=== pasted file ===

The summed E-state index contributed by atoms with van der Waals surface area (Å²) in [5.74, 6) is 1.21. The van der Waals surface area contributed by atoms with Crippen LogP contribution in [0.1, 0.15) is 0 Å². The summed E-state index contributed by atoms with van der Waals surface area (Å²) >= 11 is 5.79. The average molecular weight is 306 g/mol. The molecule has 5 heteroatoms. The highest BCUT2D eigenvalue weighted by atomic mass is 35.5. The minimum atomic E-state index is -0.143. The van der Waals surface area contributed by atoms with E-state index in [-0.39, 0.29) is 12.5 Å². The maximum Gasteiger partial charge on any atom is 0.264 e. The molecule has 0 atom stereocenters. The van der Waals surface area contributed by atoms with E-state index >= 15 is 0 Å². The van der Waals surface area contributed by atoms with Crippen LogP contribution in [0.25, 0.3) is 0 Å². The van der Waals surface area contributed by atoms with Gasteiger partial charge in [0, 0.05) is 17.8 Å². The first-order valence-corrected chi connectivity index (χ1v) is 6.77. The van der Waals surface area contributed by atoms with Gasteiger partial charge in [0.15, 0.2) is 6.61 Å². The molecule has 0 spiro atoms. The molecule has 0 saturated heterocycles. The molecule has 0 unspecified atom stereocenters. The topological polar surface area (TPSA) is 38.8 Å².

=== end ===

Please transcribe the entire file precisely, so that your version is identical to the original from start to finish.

The summed E-state index contributed by atoms with van der Waals surface area (Å²) in [5.74, 6) is 1.21. The van der Waals surface area contributed by atoms with Crippen LogP contribution in [0.1, 0.15) is 0 Å². The summed E-state index contributed by atoms with van der Waals surface area (Å²) >= 11 is 5.79. The average molecular weight is 306 g/mol. The molecule has 5 heteroatoms. The highest BCUT2D eigenvalue weighted by atomic mass is 35.5. The minimum atomic E-state index is -0.143. The van der Waals surface area contributed by atoms with E-state index in [-0.39, 0.29) is 12.5 Å². The maximum Gasteiger partial charge on any atom is 0.264 e. The molecule has 0 atom stereocenters. The van der Waals surface area contributed by atoms with E-state index >= 15 is 0 Å². The van der Waals surface area contributed by atoms with Crippen LogP contribution in [0.25, 0.3) is 0 Å². The van der Waals surface area contributed by atoms with Gasteiger partial charge in [0, 0.05) is 17.8 Å². The first-order valence-corrected chi connectivity index (χ1v) is 6.77. The van der Waals surface area contributed by atoms with Gasteiger partial charge in [0.15, 0.2) is 6.61 Å². The molecule has 0 spiro atoms. The molecule has 0 saturated heterocycles. The molecule has 0 unspecified atom stereocenters. The topological polar surface area (TPSA) is 38.8 Å².